“Further progress in implementing structural reforms to improve the business environment and attract private investment is crucial to create a dynamic private sector, foster job-rich growth, and achieve the objectives of Jordan’s Economic Modernization Vision. In this regard, strengthening competition, further reducing red tape, and pressing ahead with labor market reforms to increase flexibility, lower youth unemployment, and enhance female labor participation are critical. Donor support remains essential to help Jordan navigate the challenging external environment, host the large number of refugees, and maintain the reform momentum.”

Jordan: Selected Economic Indicators, 2022–28
2022 2023 2024 2025 2026 2027 2028
Est. Proj. Proj. Proj. Proj. Proj.
Real GDP growth (in percent) 2.4 2.6 2.6 3.0 3.0 3.0 3.0
Employment (in percent)
Unemployment 22.9
Inflation (in percent) 1/ 4.2 2.2 2.7 2.4 2.5 2.5 2.5
Government Finances
(in percent of GDP)
Central government
fiscal operations
Revenue and grants 2/ 25.8 26.2 26.8 27.1 27.3 27.7 27.7
Of which: grants 2.3 2.1 1.9 1.6 1.6 1.5 1.5
Expenditures 2/ 31.6 31.5 32.4 32.3 32.0 30.9 30.1
Overall central government
-5.8 -5.3 -5.5 -5.2 -4.7 -3.2 -2.4
Primary government balance
(exc. grants, NEPCO and WAJ)
-3.6 -2.8 -2.1 -1.4 -0.7 0.0 0.7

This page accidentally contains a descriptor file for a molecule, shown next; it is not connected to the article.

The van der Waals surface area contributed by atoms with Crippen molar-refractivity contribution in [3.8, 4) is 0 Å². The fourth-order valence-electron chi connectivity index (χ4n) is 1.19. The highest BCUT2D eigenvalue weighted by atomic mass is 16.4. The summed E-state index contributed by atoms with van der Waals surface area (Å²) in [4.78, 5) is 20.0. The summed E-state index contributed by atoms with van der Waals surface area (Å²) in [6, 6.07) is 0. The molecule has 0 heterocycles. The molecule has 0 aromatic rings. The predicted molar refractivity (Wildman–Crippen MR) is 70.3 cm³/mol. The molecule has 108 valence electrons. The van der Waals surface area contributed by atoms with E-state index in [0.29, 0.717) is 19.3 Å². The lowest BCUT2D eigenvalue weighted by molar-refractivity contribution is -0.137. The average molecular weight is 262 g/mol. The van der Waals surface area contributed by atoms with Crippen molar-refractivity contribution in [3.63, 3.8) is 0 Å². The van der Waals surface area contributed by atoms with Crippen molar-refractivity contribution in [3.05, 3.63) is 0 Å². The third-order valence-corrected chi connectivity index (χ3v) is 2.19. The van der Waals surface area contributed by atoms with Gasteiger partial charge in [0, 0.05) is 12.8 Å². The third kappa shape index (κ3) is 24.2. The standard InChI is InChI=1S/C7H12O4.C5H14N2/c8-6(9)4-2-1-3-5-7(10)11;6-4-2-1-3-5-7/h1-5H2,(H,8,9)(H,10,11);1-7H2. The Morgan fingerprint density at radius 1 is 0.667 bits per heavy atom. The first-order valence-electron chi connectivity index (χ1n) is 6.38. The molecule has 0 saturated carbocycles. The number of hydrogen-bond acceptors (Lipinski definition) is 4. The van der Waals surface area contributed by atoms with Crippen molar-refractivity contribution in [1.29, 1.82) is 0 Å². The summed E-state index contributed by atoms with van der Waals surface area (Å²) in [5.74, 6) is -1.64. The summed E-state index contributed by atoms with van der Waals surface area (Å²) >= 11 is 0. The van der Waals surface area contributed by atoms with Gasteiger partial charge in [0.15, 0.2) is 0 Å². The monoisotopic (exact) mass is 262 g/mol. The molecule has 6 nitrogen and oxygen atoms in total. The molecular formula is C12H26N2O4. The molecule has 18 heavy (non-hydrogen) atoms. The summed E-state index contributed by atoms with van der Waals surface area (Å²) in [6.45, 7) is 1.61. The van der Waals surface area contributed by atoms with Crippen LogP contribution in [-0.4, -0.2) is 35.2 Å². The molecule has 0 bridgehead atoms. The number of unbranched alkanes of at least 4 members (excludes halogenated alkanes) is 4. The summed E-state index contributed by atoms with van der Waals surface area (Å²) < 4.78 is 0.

Combined public sector balance 3/ -4.8 -4.6 -4.1 -3.1 -2.2 -1.4 -0.7
Government gross debt 111.3 111.5 112.7 112.9 112.5 110.4 108.2
Government gross debt, net of
SSC holdings of government debt 4/
88.8 88.7 88.3 87.1 85.3 82.0 78.6
Money and Credit
Broad money (percent change) 5.5 5.6 5.6 5.6 5.6 5.6 5.6
Credit to the private sector
(percent change)
8.0 4.0 5.0 6.0 6.2 6.5 6.7
Balance of payments
Current account including grants
(in percent of GDP)
-7.9 -7.0 -6.3 -4.5 -4.1 -4.0 -4.5
Gross reserves (in months of imports) 6.8 6.6 6.6 6.6 6.8 7.2 7.0
In percent of Reserve Adequacy Metric 102 94 91 91 95 101 101
Public external debt (in percent of GDP) 47.7 42.2 44.3 44.8 43.4 42.2 39.5
Sources: Jordanian authorities; and Fund staff estimates and projections.

1/ Consumer Price Index (annual average).

2/ Includes the programmed amount of fiscal measures that are needed to meet fiscal targets.

3/ Sum of the primary central government balance (exc. grants and net transfers to NEPCO-electricity company and WAJ-water company) and the net loss of NEPCO, WAJ and water sector distribution companies.

4/ Government’s direct and guaranteed debt (including NEPCO and WAJ debt). SSC stands for Social Security Corporation.

Click to comment

Leave a Reply

Your email address will not be published. Required fields are marked *

To Top